Monday, June 3, 2013

Harvesting Strategies for Learning


It is curious that at the very same time that we in Manitoba are just beginning to think about planting our vegetable and flower gardens, this blog posting is about harvesting. My thoughts turn to the harvest because of several conversations that I have recently had while working with educators across the North Island of New Zealand. 


As we lead the learning of adults, we know that it is important to set the stage for learning.  For many, that includes starting workshops or sessions or seminars with a list of the outcomes for those adult learners.  We do the same for students when we explicitly identify the learning goal for a lesson and its connection to a curricular outcome or expectation. 

Throughout the learning, though, it might also be helpful to deliberately illuminate the strategies that are being used with the participants.  For me, this is a strategy in and of itself.  I was first introduced to it during my foundational Cognitive Coaching training with John Dyer and is one that, many years ago, I saw Bruce Wellman model in his Adaptive Schools sessions.  It is called the Strategy Harvest. 

The Strategy Harvest is a list of strategies that are “collected” by the facilitator and the learners throughout the session. These are the strategies that the learners have used – the ones that have invited them into processing, whether externally or internally.  They can be listed on chart paper that is hung around the room or can be electronically posted on a shared document. Essentially, it shines the flashlight clearly on the learning approaches that have been employed. 

Below, you will see pictures of the charts that we recently created during a learning session with approximately 70 school leaders in Napier, New Zealand.   







   
One of the strategies that you might notice is called Stop and Say Something.  It is a strategy that I first used at the very same Cognitive Coaching training sessions to which I referred earlier. Stop and Say Something is a way to engage with text and actively process while you are reading. 

Two partners have the same piece of text and they begin to read it simultaneously and silently.  At each heading, they stop their reading and turn to one another and essentially “say something” about what was just read.  It might be a related idea, a question, an affirmation, or an account.  The readers connect text to self; they engage in metacognition.  Many find the “chunking” of the text helpful to their comprehension, as does listening to the connections of a valued colleague.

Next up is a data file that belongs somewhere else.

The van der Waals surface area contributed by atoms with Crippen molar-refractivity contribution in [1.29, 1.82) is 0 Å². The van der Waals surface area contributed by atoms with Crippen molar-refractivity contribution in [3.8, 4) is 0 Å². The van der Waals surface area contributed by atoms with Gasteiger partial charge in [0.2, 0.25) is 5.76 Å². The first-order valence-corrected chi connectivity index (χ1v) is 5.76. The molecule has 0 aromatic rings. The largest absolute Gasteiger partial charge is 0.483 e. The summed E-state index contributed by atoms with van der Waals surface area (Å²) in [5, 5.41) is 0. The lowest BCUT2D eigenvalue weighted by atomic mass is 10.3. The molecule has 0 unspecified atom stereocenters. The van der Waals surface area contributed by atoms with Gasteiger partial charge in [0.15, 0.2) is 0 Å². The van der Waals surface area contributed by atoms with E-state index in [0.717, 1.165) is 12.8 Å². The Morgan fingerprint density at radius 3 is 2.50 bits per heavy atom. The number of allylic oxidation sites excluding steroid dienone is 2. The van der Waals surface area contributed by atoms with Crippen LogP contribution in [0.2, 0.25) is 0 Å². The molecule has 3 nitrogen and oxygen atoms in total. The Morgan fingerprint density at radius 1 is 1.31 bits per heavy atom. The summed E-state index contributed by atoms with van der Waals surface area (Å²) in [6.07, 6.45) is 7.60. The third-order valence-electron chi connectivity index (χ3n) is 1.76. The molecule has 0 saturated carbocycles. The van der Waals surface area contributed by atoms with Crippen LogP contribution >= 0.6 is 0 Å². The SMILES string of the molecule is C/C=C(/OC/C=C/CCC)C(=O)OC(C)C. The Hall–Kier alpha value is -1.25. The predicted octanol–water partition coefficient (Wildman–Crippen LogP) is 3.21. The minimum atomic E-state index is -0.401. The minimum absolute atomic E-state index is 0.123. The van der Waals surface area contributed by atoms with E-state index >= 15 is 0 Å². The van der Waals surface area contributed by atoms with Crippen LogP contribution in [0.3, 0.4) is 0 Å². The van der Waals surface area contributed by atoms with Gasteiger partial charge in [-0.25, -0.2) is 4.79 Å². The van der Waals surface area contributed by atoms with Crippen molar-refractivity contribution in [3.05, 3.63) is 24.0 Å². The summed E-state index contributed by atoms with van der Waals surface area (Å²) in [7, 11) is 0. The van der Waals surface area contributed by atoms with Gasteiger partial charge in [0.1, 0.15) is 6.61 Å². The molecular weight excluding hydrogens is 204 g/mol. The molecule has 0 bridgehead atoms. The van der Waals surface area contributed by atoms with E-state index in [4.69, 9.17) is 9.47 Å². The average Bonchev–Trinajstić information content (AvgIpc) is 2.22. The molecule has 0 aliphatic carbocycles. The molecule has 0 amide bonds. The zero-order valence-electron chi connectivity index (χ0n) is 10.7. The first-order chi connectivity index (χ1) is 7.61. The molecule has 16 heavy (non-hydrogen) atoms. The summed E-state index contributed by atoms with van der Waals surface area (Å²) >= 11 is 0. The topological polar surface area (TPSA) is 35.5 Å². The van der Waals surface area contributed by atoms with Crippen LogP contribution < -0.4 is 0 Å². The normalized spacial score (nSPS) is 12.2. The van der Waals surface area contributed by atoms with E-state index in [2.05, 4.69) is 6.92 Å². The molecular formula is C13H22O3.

Now back to the conversation in New Zealand regarding the Strategy Harvest.  Perhaps because it is the harvest season in that part of the world, we found ourselves regularly debriefing the use and nuances of this strategy. 

The very practical aspect of identifying adult learner strategies is that, at the same time, one is highlighting strategies that can be used with student learners.  And so, Stop and Say Something is a strategy that can be used with students as they read a text, watch a video, or listen to a presentation.  For example, a video can be paused every four or five minutes and students can turn to each other and “say something.”  Or during a presentation from a community elder, a local politician, or a veteran, the presenter can be asked to speak in five or six minute chunks.  At each break, students are invited to share with a classmate a connection to what was just stated. 

This example highlights that, as a strategy is placed on the Strategy Harvest, its use with students is considered.  In essence, this means that a double agenda is being run.  The adult learner outcomes (shared at the beginning of the learning time) are being met, alongside a set of strategies.  And these very strategies are ones that can be used in the classroom with the teacher’s students.  Because the adults have experienced these strategies themselves, they have engaged in a round of “practice” that will be helpful in determining when they might be used with their students; thought can be given to the ways in which it might need to be adapted, based on the age of the learners and the discipline of study. 

When “time” is of the essence in professional learning and when we need to make every minute count, the strategy of the Strategy Harvest maximizes that most precious commodity.

No comments:

Post a Comment